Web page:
For example, I'm interested in language learning (of course!). Here's a YouTube video that I found and watched yesterday:
If you found this video interesting, watch it a second time and note any new or useful phrases that you hear. If you didn't find it interesting, search for something different. As the speaker says at the start of the film, the key is to expose yourself to as much "comprehensible input" as possible!
How can you improve your reading? Here are 6 tips:
I'm sure you can think of other suggestions. Be creative with your reading practice, try to enjoy the learning process, and trust that you will improve if you persist.
People often ask me whether it's ok to use phrasal verbs in the IELTS writing and speaking tests.
My answer is yes; phrasal verbs are generally fine. In Friday's speaking lesson I used the phrasal verb to grow up, and the 'multi-word verbs' to take place and to make sure. In this essay, I used the phrasal verb to result in.
It isn't true that all phrasal verbs are informal. Read this article for a full explanation.
Did you write the good vocabulary from yesterday's lesson in your notebook? Here are the words and phrases that I think you should have noted down:
Describe a family celebration that you remember. You should say
- what you were celebrating
- who was present
- what you and your family did to make the celebration special
- and why you enjoyed the occasion.
Here's my sample answer:
Try this exercise using the essay in last week's lesson:
You can learn a lot by doing this exercise. Apparently, this is how Benjamin Franklin worked on his writing skills! He describes the technique in chapter 2, paragraph 6 of his autobiography, which you can read here.
Listen to the information about a university visiting day.
Fill the gaps below using a maximum of three words and/or numbers.
1. The minimum notice period to arrange a visit is ______.
2. You may send your booking form by post, fax or ______.
3. If there are no places for your first choice, you will be offered an ______.
4. On arrival, you should go to the ______ between 9 and 9.15.
5. The maximum number of guests is ______.
If you want to improve your IELTS reading score, the most important thing to work on is your knowledge of vocabulary. Exam techniques are of little use if you don't understand the words that you are reading.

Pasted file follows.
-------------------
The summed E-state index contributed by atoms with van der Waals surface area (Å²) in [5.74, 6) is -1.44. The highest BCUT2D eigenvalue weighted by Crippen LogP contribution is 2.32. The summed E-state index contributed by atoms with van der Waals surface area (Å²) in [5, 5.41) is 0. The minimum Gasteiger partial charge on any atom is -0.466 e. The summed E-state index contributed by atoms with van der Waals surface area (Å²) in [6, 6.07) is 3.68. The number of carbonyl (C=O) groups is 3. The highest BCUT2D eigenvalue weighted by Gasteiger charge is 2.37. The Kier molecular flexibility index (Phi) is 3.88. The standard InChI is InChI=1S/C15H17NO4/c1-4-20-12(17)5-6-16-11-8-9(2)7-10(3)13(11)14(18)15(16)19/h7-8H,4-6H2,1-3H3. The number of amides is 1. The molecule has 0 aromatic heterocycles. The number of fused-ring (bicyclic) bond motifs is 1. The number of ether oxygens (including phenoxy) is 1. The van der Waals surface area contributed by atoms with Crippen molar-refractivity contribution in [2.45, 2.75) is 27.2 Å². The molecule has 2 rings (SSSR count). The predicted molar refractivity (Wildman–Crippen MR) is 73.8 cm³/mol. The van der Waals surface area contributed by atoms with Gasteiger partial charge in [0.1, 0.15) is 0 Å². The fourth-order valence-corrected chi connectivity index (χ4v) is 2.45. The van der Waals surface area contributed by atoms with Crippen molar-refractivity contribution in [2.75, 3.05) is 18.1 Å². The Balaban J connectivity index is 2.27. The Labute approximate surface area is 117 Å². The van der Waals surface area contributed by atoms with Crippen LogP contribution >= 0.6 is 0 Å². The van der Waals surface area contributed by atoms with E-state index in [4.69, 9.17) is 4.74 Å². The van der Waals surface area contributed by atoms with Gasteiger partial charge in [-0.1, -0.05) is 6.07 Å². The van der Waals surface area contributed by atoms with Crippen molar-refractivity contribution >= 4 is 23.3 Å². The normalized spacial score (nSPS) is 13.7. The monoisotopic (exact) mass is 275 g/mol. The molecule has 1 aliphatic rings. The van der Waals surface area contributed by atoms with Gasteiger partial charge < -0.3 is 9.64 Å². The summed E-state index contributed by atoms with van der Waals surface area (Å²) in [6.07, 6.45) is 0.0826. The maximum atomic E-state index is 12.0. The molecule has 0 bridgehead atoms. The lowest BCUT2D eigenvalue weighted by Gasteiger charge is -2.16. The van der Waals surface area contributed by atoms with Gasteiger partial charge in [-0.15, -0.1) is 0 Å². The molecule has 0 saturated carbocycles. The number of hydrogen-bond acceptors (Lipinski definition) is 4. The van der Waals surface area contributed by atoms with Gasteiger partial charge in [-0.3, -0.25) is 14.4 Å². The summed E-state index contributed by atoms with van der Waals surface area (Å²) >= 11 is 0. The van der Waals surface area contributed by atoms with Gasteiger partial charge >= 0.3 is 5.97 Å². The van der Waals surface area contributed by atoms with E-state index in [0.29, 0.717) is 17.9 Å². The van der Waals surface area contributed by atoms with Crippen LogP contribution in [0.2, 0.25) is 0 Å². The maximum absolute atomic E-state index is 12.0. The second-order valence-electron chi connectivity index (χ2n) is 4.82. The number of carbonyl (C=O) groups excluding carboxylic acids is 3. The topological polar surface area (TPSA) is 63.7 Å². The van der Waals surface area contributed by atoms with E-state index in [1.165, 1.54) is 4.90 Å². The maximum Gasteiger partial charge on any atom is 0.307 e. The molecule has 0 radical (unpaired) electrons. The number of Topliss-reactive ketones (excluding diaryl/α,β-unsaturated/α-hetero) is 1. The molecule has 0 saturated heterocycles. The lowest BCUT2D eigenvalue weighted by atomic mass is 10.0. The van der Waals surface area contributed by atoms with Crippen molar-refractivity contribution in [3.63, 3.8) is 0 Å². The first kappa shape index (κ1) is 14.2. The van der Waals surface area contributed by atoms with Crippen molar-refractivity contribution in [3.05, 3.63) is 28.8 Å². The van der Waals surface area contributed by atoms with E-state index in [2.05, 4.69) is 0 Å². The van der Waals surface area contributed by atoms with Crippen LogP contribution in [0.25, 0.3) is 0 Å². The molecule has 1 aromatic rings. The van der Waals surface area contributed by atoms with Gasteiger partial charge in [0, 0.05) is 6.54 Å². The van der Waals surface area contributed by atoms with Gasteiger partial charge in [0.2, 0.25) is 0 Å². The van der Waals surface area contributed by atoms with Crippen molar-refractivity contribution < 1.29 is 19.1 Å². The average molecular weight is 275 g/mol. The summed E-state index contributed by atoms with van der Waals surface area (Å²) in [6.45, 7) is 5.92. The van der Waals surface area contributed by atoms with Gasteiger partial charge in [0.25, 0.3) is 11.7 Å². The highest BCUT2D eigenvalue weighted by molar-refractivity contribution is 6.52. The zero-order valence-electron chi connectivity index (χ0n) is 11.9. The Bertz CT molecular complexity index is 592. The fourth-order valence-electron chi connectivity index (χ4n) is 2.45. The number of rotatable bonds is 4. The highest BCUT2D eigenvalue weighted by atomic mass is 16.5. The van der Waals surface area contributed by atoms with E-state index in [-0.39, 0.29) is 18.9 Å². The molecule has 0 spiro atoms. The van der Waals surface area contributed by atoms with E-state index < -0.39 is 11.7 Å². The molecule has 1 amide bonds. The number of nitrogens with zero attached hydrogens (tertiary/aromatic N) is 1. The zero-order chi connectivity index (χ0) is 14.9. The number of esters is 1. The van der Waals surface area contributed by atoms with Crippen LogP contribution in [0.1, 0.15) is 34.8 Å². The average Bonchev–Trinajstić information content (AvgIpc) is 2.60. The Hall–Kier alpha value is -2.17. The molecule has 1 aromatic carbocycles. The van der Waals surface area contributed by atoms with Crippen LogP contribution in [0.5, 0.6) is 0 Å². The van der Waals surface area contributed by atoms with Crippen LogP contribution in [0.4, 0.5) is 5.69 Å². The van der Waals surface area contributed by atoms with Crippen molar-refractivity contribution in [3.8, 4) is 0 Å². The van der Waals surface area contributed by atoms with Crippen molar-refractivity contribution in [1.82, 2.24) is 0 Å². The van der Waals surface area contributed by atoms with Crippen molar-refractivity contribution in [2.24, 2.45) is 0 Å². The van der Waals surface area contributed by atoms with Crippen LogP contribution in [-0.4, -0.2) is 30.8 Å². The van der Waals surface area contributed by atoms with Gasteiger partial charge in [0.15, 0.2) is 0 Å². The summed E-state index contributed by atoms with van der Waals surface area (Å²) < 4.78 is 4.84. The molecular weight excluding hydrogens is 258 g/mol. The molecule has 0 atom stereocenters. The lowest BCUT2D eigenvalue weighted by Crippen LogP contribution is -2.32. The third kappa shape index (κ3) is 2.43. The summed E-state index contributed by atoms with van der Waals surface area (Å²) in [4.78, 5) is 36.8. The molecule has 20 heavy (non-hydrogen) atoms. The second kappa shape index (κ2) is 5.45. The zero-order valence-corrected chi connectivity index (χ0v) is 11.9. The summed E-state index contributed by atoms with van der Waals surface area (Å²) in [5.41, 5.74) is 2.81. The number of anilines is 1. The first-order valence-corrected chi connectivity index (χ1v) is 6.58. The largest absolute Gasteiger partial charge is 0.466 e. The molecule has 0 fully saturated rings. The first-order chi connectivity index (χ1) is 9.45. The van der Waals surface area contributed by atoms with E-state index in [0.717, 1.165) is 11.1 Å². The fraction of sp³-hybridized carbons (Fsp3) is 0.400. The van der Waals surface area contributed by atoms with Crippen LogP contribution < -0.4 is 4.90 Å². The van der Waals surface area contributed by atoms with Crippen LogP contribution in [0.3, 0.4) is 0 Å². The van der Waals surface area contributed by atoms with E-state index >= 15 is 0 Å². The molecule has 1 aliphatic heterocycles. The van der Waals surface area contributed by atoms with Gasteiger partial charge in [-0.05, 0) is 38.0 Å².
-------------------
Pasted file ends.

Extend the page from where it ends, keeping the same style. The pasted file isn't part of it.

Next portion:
I tell my students to keep a vocabulary notebook, and to use a dictionary to find meanings and examples of usage. Here are some words and phrases that we noted in an IELTS reading lesson that I taught last week:
To help my students, I tried to explain the meanings and to give some example sentences. Can you write your own sentences to show that you can use the vocabulary above?
Notice where we put the "s" on the end of a word and where we don't:
Are some people naturally better at learning languages?
Maybe, but in my opinion, good language learners are people who enjoy practising the language as much as possible. I've never taught a "language learning genius" who learnt English without hard work and lots of practice!
Everyone who keeps trying passes the IELTS test in the end, so don't give up!
Before I write my own sample answer to last week's question, let's look at some sentences written by students. Can you suggest corrections or improvements?
I often meet students who have learnt ten different ways to paraphrase "the graph shows". If you look in a dictionary, you'll find many synonyms for the word "show" (e.g. display, exhibit, parade, depict, convey). But is it a good idea to use these synonyms?
The answer is no.
First, most synonyms of the word "show" are not appropriate for descriptions of a graph or chart. The phrase "the graph exhibits" will look very strange to the examiner. Second, if you learn ten synonyms, you'll probably waste time deciding which one to use.
I tell my students to remember just two synonyms for "shows": compares and illustrates (e.g. the bar chart compares; the diagram illustrates). It won't help your score if you use a strange synonym that you found in a dictionary.